I’m working on a book on death, working title ‘How to Talk about Death (And Not Freak Out)’. There's a tendency, I think, for us to hide from the fear of death. What the ghost story does is to say, ‘Hey, we can engage with these things’. We can think about our fears and perhaps we can then start thinking a bit more about what it means to live rich, full lives now, because sometimes we seem intent on reducing what it is to be human to acquiring money or stuff.
Perhaps, in the figure of the ghost, we have something that's reminding us that we're far more than that, and that there might be something about how we think about ourselves in relation to the rest of the universe that’s really important.
Dr Tatiana Kontou is a Senior Lecturer in 19th Century Literature at Oxford Brookes. She is researching the link between ghostly children in Victorian literature and psychoanalytic theory, and how these help people process grief and loss.
I've written a book called ‘Spiritualism and Women's Writing from the fin de siecle to the neo-Victorian’ where I came across accounts of bereaved mothers who were not finding solace in religious tracts or consolation literature. Even though they were sceptical at times, they would attend seances, like the 19th century author Florence Marryat.
Florence attended a seance in order to write a piece for a journal article on spiritualism, and encountered a spirit child. The child told Florence she belonged to her and she had grown, in the spirit world, into an almost 10-year-old girl. Florence had lost a newborn baby who had died shortly after she was born. This was incredible, a wonderful moment of reunion, and it turned Florence into an avid spiritualist.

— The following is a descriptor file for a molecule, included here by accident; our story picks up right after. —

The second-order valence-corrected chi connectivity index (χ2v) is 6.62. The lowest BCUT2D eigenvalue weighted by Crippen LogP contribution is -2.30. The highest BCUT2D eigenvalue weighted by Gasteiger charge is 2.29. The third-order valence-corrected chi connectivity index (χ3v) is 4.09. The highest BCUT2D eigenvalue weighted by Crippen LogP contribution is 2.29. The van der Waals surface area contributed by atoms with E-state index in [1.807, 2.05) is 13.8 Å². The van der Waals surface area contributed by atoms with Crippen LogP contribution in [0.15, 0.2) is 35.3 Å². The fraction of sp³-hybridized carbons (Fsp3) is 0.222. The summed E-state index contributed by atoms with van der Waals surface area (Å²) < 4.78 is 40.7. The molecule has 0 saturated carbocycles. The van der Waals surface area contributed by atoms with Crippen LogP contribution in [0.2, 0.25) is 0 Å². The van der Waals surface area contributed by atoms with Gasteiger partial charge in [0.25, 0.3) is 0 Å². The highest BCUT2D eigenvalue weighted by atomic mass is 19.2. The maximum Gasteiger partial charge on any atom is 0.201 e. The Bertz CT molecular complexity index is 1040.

She became an advocate of spiritualism and it enabled her to process her loss. I’m interested in these reunions that happen through spiritualism, and in the psychoanalytic writings of the time and the writings of Freud in the early 20th century. These are writings on mourning, melancholy and how we process grief. I’m interested in how we do a lot of work within ourselves to be able to live with loss.
My new work is on lost and revenant children and how they're represented in Victorian literature. In spiritualist accounts and ghost stories where children appear, they are not always ghosts seeking vengeance. They are ghosts that need to have a connection with those living, or create connections with almost surrogate parents.
I’m also looking at Donald Winnicott’s work. Winnicott was a twentieth century psychoanalyst and worked as a paediatrician in the NHS. He wrote about how play enables us to have a capacity to be alone, but it is also a space where children bring together their inner world and their external world. These two states that we tend to think of as almost binary are amalgamated in play.
Winnicott went on to say living creatively is a form of play. This is a really interesting idea, because in spiritualism, and particularly in seances, these spirit children would enter the dark room and go to their relatives. They would interact with them and speak to them or hug them or kiss them.
I started reading this as a form of play. I acknowledge that it might have been parents who were really mourning and wanted comfort. They would feel like they were participating in something that might or might not be happening. But I think that the experience was authentic. The feelings were authentic, the desire to reunite with the child was authentic. So this idea of the ghost child in Victorian literature and seances, started to develop, alongside psychoanalytic thinking to do with loss.
You take the absence created by loss and metabolise it into something that can allow you to make life more bearable. It’s using absence as a space where relationships can continue developing, that if you can hold someone in your mind long enough, you can sustain thinking, having almost a thought form of what has been lost in your mind that enables your relationship to continue.
The poet Emily Dickinson says in one poem ‘One need not be a chamber to be haunted’. That’s very much how I think about ghosts. As we grow older we grow in the capacity to think of those that are absent because they are deceased or are not in our close vicinity. I think we become hosts to these ghosts.